Rank Stranger


A ferocious energy
possesses writer-performer Stanya Kahn. Eyes flashing, mouth straining, feet skittering, she seems to move even when she’s still and to speak even when she’s silent. The muscle and might of her
onstage presence greatly camouflage the spottiness of her material. In her new work, Rank Stranger, Kahn conjures four characters (three women and a man) quite alone in the world, yet linked by worries, poverty, and the specter of
the Gulf War. Each person— wry Dolores, nervous Lennie, restless Jeannie, and manic veteran Larry— takes a turn addressing their fears and
desires in loosely structured soliloquies. These speeches have occasional moments of humor and poignance— as when Larry’s pal, a fellow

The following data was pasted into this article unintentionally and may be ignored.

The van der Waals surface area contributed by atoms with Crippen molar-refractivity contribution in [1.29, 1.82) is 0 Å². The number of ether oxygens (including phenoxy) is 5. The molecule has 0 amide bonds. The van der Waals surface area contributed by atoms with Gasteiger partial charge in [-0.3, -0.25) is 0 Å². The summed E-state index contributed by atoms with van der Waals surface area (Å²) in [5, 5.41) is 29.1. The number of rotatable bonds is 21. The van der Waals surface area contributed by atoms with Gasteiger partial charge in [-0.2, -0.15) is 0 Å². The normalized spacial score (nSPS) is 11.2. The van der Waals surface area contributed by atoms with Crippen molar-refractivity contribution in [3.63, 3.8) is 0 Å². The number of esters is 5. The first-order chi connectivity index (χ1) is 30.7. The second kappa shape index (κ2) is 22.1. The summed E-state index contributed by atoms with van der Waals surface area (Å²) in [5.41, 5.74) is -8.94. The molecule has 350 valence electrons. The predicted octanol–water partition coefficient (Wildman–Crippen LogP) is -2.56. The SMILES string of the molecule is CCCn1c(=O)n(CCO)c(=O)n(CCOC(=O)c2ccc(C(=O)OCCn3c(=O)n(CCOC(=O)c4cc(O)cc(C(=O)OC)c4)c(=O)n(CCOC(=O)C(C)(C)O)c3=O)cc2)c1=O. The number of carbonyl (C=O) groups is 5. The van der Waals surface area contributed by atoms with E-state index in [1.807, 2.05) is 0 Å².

soldier whose death Larry
witnesses, appears on the street and burbles, “Yes, I’m fine and— check it out— I’m getting really good at being appropriate!” But the
monologues tend to mire themselves in wordplay, non sequiturs, and description, failing to elucidate character or ideas as well as they ought.

Luckily, Kahn has
considerable nonverbal gifts. She uses a precise movement lexicon to differentiate and deepen her characters, even as it interconnects them. Kahn’s dance background
reveals itself in her skill at combining awkwardness
and fluidity, gracelessness and agility. A leaden step transforms into a skip, a clumsy slip into a spin. Her physicality layers her
characters in ways her words don’t— lending each figure
vulnerability, uncertainty, breadth. Kahn’s body fills the spaces in her speech, closing what Larry calls “the gap
between what is happening now and what can be said about what is happening now.”

This article from the Village Voice Archive was posted on May 18, 1999

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